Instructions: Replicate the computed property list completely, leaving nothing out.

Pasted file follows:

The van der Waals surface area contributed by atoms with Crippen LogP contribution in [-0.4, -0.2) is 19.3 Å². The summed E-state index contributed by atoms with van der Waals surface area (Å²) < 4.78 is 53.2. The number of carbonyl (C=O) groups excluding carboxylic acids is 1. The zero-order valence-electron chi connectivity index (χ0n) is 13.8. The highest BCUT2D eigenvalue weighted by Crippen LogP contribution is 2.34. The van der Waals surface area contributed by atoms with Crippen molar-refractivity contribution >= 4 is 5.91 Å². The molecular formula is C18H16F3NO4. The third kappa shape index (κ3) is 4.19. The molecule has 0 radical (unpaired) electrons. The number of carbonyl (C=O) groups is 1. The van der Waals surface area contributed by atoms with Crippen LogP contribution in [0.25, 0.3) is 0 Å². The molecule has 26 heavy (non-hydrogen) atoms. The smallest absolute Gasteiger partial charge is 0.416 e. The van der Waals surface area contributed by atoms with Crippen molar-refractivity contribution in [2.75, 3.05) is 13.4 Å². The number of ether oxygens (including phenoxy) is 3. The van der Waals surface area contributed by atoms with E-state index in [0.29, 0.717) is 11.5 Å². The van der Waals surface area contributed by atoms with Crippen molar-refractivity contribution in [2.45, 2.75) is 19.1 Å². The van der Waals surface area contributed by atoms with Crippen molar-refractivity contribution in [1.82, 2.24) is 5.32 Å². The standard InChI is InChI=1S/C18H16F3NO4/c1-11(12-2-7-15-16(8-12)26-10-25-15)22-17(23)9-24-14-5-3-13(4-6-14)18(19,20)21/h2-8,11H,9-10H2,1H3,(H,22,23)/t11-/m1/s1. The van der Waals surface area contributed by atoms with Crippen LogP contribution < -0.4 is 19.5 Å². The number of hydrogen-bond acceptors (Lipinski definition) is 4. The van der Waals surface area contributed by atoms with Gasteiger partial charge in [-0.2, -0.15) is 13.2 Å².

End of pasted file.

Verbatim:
The van der Waals surface area contributed by atoms with Crippen LogP contribution in [-0.4, -0.2) is 19.3 Å². The summed E-state index contributed by atoms with van der Waals surface area (Å²) < 4.78 is 53.2. The number of carbonyl (C=O) groups excluding carboxylic acids is 1. The zero-order valence-electron chi connectivity index (χ0n) is 13.8. The highest BCUT2D eigenvalue weighted by Crippen LogP contribution is 2.34. The van der Waals surface area contributed by atoms with Crippen molar-refractivity contribution >= 4 is 5.91 Å². The molecular formula is C18H16F3NO4. The third kappa shape index (κ3) is 4.19. The molecule has 0 radical (unpaired) electrons. The number of carbonyl (C=O) groups is 1. The van der Waals surface area contributed by atoms with Crippen LogP contribution in [0.25, 0.3) is 0 Å². The molecule has 26 heavy (non-hydrogen) atoms. The smallest absolute Gasteiger partial charge is 0.416 e. The van der Waals surface area contributed by atoms with Crippen molar-refractivity contribution in [2.75, 3.05) is 13.4 Å². The number of ether oxygens (including phenoxy) is 3. The van der Waals surface area contributed by atoms with E-state index in [0.29, 0.717) is 11.5 Å². The van der Waals surface area contributed by atoms with Crippen molar-refractivity contribution in [2.45, 2.75) is 19.1 Å². The van der Waals surface area contributed by atoms with Crippen molar-refractivity contribution in [1.82, 2.24) is 5.32 Å². The standard InChI is InChI=1S/C18H16F3NO4/c1-11(12-2-7-15-16(8-12)26-10-25-15)22-17(23)9-24-14-5-3-13(4-6-14)18(19,20)21/h2-8,11H,9-10H2,1H3,(H,22,23)/t11-/m1/s1. The van der Waals surface area contributed by atoms with Crippen LogP contribution < -0.4 is 19.5 Å². The number of hydrogen-bond acceptors (Lipinski definition) is 4. The van der Waals surface area contributed by atoms with Gasteiger partial charge in [-0.2, -0.15) is 13.2 Å².